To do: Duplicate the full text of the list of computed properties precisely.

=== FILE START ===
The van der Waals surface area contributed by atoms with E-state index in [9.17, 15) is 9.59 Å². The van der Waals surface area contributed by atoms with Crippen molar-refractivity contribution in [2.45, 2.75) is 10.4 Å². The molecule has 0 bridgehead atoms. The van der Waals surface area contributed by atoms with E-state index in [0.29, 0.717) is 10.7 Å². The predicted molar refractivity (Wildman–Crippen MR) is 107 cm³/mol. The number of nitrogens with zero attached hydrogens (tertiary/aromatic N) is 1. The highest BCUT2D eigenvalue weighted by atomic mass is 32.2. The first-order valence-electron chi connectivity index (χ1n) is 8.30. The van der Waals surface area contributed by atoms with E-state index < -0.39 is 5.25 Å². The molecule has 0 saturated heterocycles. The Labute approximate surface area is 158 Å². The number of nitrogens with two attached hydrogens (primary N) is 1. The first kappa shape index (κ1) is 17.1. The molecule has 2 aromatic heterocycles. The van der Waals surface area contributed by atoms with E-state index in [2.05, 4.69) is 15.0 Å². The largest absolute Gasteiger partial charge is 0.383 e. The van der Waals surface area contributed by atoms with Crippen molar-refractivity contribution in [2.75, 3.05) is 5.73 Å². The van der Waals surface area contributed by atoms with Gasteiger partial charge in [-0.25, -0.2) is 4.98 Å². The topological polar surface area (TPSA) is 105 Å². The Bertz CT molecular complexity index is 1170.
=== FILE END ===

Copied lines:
The van der Waals surface area contributed by atoms with E-state index in [9.17, 15) is 9.59 Å². The van der Waals surface area contributed by atoms with Crippen molar-refractivity contribution in [2.45, 2.75) is 10.4 Å². The molecule has 0 bridgehead atoms. The van der Waals surface area contributed by atoms with E-state index in [0.29, 0.717) is 10.7 Å². The predicted molar refractivity (Wildman–Crippen MR) is 107 cm³/mol. The number of nitrogens with zero attached hydrogens (tertiary/aromatic N) is 1. The highest BCUT2D eigenvalue weighted by atomic mass is 32.2. The first-order valence-electron chi connectivity index (χ1n) is 8.30. The van der Waals surface area contributed by atoms with E-state index < -0.39 is 5.25 Å². The molecule has 0 saturated heterocycles. The Labute approximate surface area is 158 Å². The number of nitrogens with two attached hydrogens (primary N) is 1. The first kappa shape index (κ1) is 17.1. The molecule has 2 aromatic heterocycles. The van der Waals surface area contributed by atoms with E-state index in [2.05, 4.69) is 15.0 Å². The largest absolute Gasteiger partial charge is 0.383 e. The van der Waals surface area contributed by atoms with Crippen molar-refractivity contribution in [2.75, 3.05) is 5.73 Å². The van der Waals surface area contributed by atoms with Gasteiger partial charge in [-0.25, -0.2) is 4.98 Å². The topological polar surface area (TPSA) is 105 Å². The Bertz CT molecular complexity index is 1170.